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What Factors Affect a Gecko's Lifespan?

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  • Written By: Patti Kate
  • Edited By: W. Everett
  • Last Modified Date: 08 December 2016
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A pet gecko's lifespan may be influenced by several factors, primarily diet and care. Choosing proper housing for a pet gecko may also increase its life expectancy. Providing a habitat that resembles its natural state will help reduce a gecko's stress, thus helping to increase longevity. Illness and disease, as well as genetics also play a key role in determining a gecko's lifespan. Breeders who attempt to achieve various patterns and colors often decide to inbreed, which may cause genetic defects that can result in a shorter lifespan of the gecko.

When a wild animal is removed from its natural environment and forced to live in captivity, its lifespan may decrease. This is true even with exotic pets that are domestically bred and hand reared from the beginning of life. A gecko's lifespan may be increased, however, by providing proper care and diet, as well as an habitat that is suitable for a pet lizard.

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If a gecko's tank is not properly maintained, stress and illness can make the lizard prone to illness that can shorten its life expectancy. Keeping the environment clean and sanitized, as well as warm and dry will provide a healthier and longer life for a pet gecko. In the wild, geckos choose an environment that is warm and dry. A wild gecko will also choose a safe retreat to hide when it is frightened or threatened. If a pet gecko is not provided with a secure hiding place, it will become overly stressed and more susceptible to illness.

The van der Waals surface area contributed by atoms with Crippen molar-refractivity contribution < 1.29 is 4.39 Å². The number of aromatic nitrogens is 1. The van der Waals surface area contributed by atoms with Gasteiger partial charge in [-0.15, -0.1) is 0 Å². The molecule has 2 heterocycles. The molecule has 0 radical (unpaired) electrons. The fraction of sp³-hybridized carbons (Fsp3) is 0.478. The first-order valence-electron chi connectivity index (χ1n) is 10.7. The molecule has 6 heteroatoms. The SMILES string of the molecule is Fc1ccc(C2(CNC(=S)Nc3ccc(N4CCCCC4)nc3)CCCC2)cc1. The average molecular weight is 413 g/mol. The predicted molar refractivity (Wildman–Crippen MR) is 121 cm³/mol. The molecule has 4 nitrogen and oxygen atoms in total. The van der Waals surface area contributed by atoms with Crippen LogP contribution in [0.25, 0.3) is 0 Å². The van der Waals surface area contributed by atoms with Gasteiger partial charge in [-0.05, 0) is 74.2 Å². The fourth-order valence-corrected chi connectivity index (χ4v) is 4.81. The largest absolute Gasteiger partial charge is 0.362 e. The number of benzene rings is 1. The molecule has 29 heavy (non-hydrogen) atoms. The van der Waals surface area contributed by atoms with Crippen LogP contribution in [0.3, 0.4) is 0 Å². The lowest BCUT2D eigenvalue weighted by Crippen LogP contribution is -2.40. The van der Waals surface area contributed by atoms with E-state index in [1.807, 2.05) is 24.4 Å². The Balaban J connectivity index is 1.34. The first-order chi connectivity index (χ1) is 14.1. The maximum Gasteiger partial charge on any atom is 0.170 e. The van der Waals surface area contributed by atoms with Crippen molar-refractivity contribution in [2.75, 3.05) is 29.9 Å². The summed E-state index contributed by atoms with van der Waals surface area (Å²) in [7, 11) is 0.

Diet plays a key role in a gecko's lifespan. If nutritional requirements are not met, a gecko is prone to developing fragile bones. This condition, known as osteodystrophy, can lead to deformities and immobility. In some cases, a gecko with loss of bone density may be prone to disease that can shorten its lifespan.

One way to prevent osteodystrophy is by supplementing the gecko's diet with adequate calcium. This is especially important for egg-laying female reptiles. Live crickets are a good source of calcium, and supplements can be given in a powdered form.

Nutritional deficiencies may cause other types of disease in a gecko that can influence its lifespan. In the wild, a reptile can choose the proper diet it needs to sustain itself. While it is common for a wild gecko to live up to 20 years, a gecko in captivity is likely to have a life expectancy of 12-15 years.

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